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Simple Harmonic Motion of a 12kg mass

  1. Jul 6, 2015 #1
    A 12kg mass undergoes simple harmonic motion with an amplitude of 10cm. If the force constant for the spring is 320N/m:

    a) Calculate the total energy of the mass spring system.

    Et=½kA^2

    =½(320N/m)(0.1m)^2
    =1.6 J


    b) Calculate the maximum speed of the mass.

    Et=½mv^2 + ½kx^2

    1.6 J = ½(12kg)v^2 + 0

    v^2 = (3.2/12)

    = √0.2667 m/s

    =0.52

    =5.2 x 10^-1


    c) Calculate the speed of the mass when it is 5.0 cm from the equilibrium point.

    And this one I'm not entirely sure...

    do I use a= (kx) / (m) ?
     
  2. jcsd
  3. Jul 6, 2015 #2

    Nathanael

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    The acceleration (=kx/m) won't be useful.
    I suggest considering the energy of the system when it is compressed by 5cm. How much is spring-potential-energy and how much is kinetic energy?
     
  4. Jul 6, 2015 #3
    Im not sure how I would determine how much is kinetic energy.
    Fx=-kx

    =(-320N/m)(0.05m)
    =-16 N
     
  5. Jul 6, 2015 #4

    Nathanael

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    The units are not the same on both sides of this equation... so it can't be true.

    Well you know the total amount of energy of the system. Does that total energy depend on how much the spring is compressed?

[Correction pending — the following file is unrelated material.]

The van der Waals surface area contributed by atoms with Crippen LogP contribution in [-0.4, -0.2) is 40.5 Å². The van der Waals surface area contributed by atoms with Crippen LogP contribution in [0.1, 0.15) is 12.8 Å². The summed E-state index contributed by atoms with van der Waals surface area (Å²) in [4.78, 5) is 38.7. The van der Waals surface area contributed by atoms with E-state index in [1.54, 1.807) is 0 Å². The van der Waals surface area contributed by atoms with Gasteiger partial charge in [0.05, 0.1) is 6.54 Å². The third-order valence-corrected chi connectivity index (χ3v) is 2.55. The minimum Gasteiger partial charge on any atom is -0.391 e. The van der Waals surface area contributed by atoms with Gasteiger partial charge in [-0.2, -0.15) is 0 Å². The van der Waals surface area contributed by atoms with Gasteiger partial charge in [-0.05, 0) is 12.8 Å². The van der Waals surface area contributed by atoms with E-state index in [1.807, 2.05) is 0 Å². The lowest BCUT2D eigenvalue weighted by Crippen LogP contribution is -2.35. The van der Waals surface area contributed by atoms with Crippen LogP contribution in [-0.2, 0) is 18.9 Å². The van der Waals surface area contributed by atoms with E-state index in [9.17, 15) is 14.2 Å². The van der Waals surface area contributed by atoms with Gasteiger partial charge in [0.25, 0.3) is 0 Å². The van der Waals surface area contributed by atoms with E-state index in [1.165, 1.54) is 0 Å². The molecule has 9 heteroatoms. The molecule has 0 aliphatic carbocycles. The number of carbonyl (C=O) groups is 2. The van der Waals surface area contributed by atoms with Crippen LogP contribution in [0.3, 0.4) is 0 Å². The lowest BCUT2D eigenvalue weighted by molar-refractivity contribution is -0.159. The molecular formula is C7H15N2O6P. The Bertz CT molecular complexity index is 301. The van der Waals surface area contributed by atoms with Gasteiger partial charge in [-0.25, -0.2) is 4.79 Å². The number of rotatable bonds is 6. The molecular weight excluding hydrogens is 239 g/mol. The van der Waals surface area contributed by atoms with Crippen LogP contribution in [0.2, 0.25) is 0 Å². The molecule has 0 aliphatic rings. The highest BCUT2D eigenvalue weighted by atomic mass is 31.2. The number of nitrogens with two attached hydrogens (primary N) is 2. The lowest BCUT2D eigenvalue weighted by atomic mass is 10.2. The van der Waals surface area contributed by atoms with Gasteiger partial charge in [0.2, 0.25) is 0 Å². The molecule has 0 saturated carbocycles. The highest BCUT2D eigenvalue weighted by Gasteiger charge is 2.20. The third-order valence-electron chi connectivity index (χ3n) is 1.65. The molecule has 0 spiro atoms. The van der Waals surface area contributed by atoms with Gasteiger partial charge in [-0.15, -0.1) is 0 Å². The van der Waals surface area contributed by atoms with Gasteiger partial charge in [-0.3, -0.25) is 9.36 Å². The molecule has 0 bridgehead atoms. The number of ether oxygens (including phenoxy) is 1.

6. Jul 6, 2015 #5
    No, not to determine the total energy of the system, but yes the speed would be affected by that..
    Would Et=½mv^2 + ½kx^2 help? If I subbed 0.05m for x? I really don't know.

    Thanks
     
  7. Jul 6, 2015 #6

    Nathanael

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    Yes that's right. The total energy doesn't change and it is given by that equation.
    (In part a, the reason you used x=A to find the total energy is because that is when v=0)
     
  8. Jul 6, 2015 #7
    Okay

    Et=½mv^2 + ½kx^2

    1.6 J=½(12kg)v^2 + ½(320N/m)(0.05m)^2

    v^2=(3.2/12) + 0.04

    =√0.667
    v=0.82 m/s

    I know this can't be correct because it is faster than the max speed of the system...could I divide the maximum speed by two since it is now 5cm from the equilibrium point? Or could I divide the total energy in half and sub that into Et=½mv^2 + ½kx^2 ?
     
  9. Jul 6, 2015 #8

    Nathanael

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    No that wouldn't work, because the speed does not vary linearly with distance from equilibrium.

    Your only mistake is that 160*0.052=0.4 not 0.04
     
  10. Jul 6, 2015 #9
    Yeah, my mistake that was a type-o. The final answer is still the same though. But how could that answer be correct when that would mean the mass travels faster at 5cm from the equilibrium point than the calculated total max speed of the mass?
     
  11. Jul 6, 2015 #10

    Nathanael

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    Oh sorry that was not your only mistake. Your algebra from the second to third line is wrong.
     
  12. Jul 6, 2015 #11
    Well this is pretty sad, because I don't know how I went wrong with my algebra.

    Could it have been
    v^2=(3.2+ 0.4/12)
    =√0.3
    v=0.547 m/s

    but even that results in a greater value than the max speed.
     
    Last edited: Jul 6, 2015
  13. Jul 6, 2015 #12

    Nathanael

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    Be more careful with your algebra. The answer will come out less than the max speed. The equation is 1.6=6v2+0.4
     
  14. Jul 7, 2015 #13
    Okay I think I finally have it!

    1.6=6v^2+0.4
    -6v^2=-1.6+0.4
    (-6/-6)v^2=(-1.2/-6)
    v^2=√0.2
    v=0.447
    v=0.45 m/s
     
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